Diabetes And Gum Disease Can Be Double Trouble

PEOPLE WITH DIABETES are aware of the challenges it brings to managing their lifestyle. Effective diabetes management requires frequent blood sugar checks, careful dietary planning, and close monitoring of other symptoms.

The Link Between Diabetes and Gum Disease

But with all the things diabetics have to consider, they often miss warning signs from another crucial area—the mouth where diabetes and gum disease are closely linked. In fact it is estimated that one-in-three diabetics will have gum disease.

Why are oral care and diabetes so intertwined? Recent studies have revealed more on the relationship between gum disease and diabetic symptoms.

Bacteria

High blood glucose levels can lead to glucose in saliva that feeds the bacteria that cause gum disease and tooth decay.

People with diabetes have a decreased ability to fight bacteria that invade the body and cause infection. When harmful bacteria are allowed to build up in the mouth, gums become swollen and sensitive. In addition to weakening the structures holding teeth in place, inflamed, bleeding gums are an easy access point for bacteria to enter the bloodstream. These blood born bacteria can aggravate diabetic complications and make it harder to manage blood glucose levels.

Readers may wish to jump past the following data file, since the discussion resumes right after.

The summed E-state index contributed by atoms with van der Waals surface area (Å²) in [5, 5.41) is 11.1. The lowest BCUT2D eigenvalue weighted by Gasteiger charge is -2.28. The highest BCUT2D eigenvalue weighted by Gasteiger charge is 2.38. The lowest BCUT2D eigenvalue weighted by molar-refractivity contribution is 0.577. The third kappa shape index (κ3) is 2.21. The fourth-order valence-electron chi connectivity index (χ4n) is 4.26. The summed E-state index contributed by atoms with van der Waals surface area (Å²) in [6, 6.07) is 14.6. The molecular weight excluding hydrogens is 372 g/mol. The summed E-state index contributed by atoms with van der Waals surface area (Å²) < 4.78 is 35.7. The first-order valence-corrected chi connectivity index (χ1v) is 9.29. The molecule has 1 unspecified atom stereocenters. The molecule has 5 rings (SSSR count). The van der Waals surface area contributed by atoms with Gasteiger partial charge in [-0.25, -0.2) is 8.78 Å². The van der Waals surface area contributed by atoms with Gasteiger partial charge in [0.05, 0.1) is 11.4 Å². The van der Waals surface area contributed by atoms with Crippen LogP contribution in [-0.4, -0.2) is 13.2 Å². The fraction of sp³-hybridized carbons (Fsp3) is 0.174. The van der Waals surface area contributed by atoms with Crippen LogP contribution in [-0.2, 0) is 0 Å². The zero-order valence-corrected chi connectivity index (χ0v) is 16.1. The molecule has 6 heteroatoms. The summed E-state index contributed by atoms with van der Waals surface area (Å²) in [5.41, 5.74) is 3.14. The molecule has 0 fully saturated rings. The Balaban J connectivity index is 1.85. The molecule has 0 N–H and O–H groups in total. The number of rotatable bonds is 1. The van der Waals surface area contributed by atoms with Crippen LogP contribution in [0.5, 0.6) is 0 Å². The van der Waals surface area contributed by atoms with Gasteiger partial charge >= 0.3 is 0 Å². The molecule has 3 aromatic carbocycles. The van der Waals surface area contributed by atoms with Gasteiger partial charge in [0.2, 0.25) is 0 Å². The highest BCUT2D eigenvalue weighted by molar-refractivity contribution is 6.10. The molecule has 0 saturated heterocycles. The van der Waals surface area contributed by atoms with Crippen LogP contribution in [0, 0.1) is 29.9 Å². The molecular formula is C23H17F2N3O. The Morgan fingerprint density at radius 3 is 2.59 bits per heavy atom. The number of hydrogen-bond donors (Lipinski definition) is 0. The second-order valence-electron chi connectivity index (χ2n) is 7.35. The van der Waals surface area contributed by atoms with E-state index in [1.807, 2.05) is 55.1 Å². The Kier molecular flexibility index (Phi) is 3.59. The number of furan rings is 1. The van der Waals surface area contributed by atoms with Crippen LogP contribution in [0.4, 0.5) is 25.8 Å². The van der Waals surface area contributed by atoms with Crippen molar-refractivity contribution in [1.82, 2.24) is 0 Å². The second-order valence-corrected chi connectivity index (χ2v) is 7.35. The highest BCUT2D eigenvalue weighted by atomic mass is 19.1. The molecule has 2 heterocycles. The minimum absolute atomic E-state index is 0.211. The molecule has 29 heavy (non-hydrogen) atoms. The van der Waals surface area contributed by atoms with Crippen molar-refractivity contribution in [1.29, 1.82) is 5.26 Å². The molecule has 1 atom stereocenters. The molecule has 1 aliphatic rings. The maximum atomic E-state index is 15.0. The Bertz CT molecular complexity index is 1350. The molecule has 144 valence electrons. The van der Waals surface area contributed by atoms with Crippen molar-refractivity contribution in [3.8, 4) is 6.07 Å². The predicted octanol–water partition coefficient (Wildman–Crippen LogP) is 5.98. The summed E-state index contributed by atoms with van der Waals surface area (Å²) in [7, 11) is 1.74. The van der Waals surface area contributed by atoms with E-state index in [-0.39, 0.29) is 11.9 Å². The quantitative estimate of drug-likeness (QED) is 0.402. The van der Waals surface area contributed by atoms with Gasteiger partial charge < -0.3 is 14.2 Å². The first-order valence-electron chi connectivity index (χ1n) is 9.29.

Diabetes makes gums more susceptible to infections which in turn can effect blood sugar levels and worsen diabetic conditions. It’s a vicious cycle!

3 Keys To Managing Oral Health And Diabetes

  1. Stay in touch with your doctor and your dentist.
  2. Follow your doctor’s diabetes management plan, and inform them and us of any changes in your condition. It is essential that you have regular dental checkup appointments to watch for any signs of gum disease.
  3. Control your blood glucose level.
  4. Monitor your blood sugar level and use medications as recommended. The better you manage your blood sugar, the less likely you will be to develop gum disease and infections.
  5. Establish good oral care habits.
  6. Brushing twice a day and flossing at least once daily are the important foundations of good oral health care. Smoking is another important factor in gum disease, so if you smoke, quit. Please talk to your dentist if you have any questions about brushing or flossing techniques!

Manage Your Diabetes

Let us help you manage your diabetes and gum disease. We understand that living with diabetes can make life a bit more complicated. We can help ease your burden by providing personalised oral health care plans to our diabetic patients. If you know someone with diabetes, share this information with them! If you would like to find out more about diabetes visit NHS Choices or the Diabetes UK websites.

Thank you for giving us the opportunity to be part of your health-conscious lifestyle.

Image by Flickr user Douglas Palmer used under Creative Commons Attribution-ShareAlike 4.0 license. Image cropped and modified from original.